Thought for the Evening: Incipit and Desinit
An incipit operator indicates that something begins to be;a desinit operator indicates that something comes to an end. Suppose we use <Inc> for incipit and <Des> for desinit. Then for <Inc>:
~<Inc>~X indicates that not-X does not begin to be (literally: Not-Begins-Not-X).
<Inc>X, of course, indicates that X begins to be. It is consistent with, but not required by, ~<Inc>~X (because the latter could be the case if ~X has been going on for a while).
<Inc>~X indicates that not-X begins to be. It is inconsistent with <Inc>X and also with ~<Inc>~X.
~<Inc>X indicates that X does not begin to be. It is inconsistent with <Inc>X, it is consistent with, but not required by, ~<Inc>~X and <Inc>X.
And for <Des>:
~<Des>~X indicates that not-X does not come to an end.
<Des>X indicates that X comes to an end; it is consistent with, but not required by, ~<Des>~X (because the latter is consistent with X never having been).
<Des>~X indicates that not-X comes to an end; it is inconsistent with <Des>X and also with ~<Des>~X.
~<Des>X indicates that X does not come to an end, and is inconsistent with <Des>X. It is consistent with, but required by ~<Des>~X and <Des>X.
The two can be related, since X beginning to be also tells us that not-X is coming to an end, and X coming to an end tells us that not-X is beginning to be, and so forth. Then:
~<Inc>~X is the same as ~<Des>X.
<Inc>X is the same as <Des>~X.
~<Inc>X is the same as ~<Des>~X.
<Inc>~X is the same as <Des>X.
Therefore if we wanted to say that Socrates begins to be wise, where 'Socrates is wise' is W, then we can say <Inc>W or <Des>~W.
Everything so far, however, overlooks the fact that we have stronger and weaker forms of both beginning and ending. So, for instance, we could mean 'X is beginning' in the sense that X is at some point in some process of beginning; that's a weaker form. Or we could mean that X has properly begun, which is the stronger form. The difference is that the stronger form implies "X is", while the weaker form does not -- in the weaker form, it could still be true that X does not exist (but there is a process such that X will be). We can call the stronger incipit <Inc1> and the weaker <Inc2>, and do the same, mutatis mutandis, for <Des>. Then we can say that <Inc1> implies <Inc2>, and <Des1> implies <Des2>, but not vice versa.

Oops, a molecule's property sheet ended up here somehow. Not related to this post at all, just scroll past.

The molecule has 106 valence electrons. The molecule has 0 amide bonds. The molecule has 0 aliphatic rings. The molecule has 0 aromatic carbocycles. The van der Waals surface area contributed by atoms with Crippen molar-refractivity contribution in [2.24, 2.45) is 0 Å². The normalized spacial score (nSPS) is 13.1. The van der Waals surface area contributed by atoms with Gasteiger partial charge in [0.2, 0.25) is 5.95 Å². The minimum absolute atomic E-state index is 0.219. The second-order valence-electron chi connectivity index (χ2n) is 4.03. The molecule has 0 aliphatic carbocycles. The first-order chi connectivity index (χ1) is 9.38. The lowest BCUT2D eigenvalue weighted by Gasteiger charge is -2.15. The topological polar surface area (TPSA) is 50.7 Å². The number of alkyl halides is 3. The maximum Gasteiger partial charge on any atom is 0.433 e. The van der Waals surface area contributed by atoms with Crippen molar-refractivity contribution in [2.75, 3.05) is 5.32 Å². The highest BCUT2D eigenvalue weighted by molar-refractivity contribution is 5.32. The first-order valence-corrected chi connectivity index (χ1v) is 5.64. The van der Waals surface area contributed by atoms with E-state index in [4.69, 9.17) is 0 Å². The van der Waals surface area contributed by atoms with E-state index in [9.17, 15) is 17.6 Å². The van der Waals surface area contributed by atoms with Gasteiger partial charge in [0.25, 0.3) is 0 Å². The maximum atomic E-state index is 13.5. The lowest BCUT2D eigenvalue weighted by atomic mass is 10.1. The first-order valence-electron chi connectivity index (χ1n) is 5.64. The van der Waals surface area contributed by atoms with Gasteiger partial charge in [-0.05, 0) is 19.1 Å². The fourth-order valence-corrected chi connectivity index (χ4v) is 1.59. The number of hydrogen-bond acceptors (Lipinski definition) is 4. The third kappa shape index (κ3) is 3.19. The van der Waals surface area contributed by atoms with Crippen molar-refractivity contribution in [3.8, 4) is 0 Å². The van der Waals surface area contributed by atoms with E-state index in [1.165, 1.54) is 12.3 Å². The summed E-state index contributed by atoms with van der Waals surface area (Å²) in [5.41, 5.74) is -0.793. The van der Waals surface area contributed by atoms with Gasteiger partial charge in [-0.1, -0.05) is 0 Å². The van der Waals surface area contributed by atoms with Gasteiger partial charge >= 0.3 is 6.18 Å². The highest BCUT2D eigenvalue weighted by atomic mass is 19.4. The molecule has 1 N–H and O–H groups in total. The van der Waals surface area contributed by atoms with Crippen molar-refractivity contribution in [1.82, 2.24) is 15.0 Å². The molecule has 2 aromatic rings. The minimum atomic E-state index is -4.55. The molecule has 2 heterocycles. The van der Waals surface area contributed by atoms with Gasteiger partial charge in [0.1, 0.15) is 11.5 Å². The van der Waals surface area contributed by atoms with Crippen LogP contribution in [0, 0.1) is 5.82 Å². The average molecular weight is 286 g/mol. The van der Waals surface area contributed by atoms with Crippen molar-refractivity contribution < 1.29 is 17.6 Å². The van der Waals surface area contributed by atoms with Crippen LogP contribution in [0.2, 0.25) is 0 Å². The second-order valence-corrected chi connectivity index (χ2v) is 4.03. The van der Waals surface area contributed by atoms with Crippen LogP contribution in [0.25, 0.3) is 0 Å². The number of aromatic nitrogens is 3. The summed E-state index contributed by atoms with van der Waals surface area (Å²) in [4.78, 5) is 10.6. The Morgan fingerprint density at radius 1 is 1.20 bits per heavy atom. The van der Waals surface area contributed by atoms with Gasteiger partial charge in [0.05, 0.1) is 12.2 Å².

Various Links of Interest
* Manuel Vargas discusses parochialism in philosophy.
* Philip Kosloski notes that St. John Paul II's Luminous Mysteries are probably due to St. George Preca.
* Josh Blackman on what actually counts as a constitutional crisis.
* Beaney and Chapman, Susan Stebbing, at SEP.
* Gerard Bradley, Religious Liberty and the Common Good
* Carlo Rovelli argues against mathematical platonism: Michelangelo's Stone (PDF).
* Penelope Maddy, Set-theoretic Foundations.
Teresa of Avila, The Life of Saint Teresa of Avila by Herself
Teresa of Avila, The Interior Castle
C. S. Lewis, Present Concerns
Satischandra Chatterjee, The Nyaya Theory of Knowledge
Vladimir Soloviev, The Justification of the Good
Gregory Palamas, Dialogue Between an Orthodox and a Barlaamite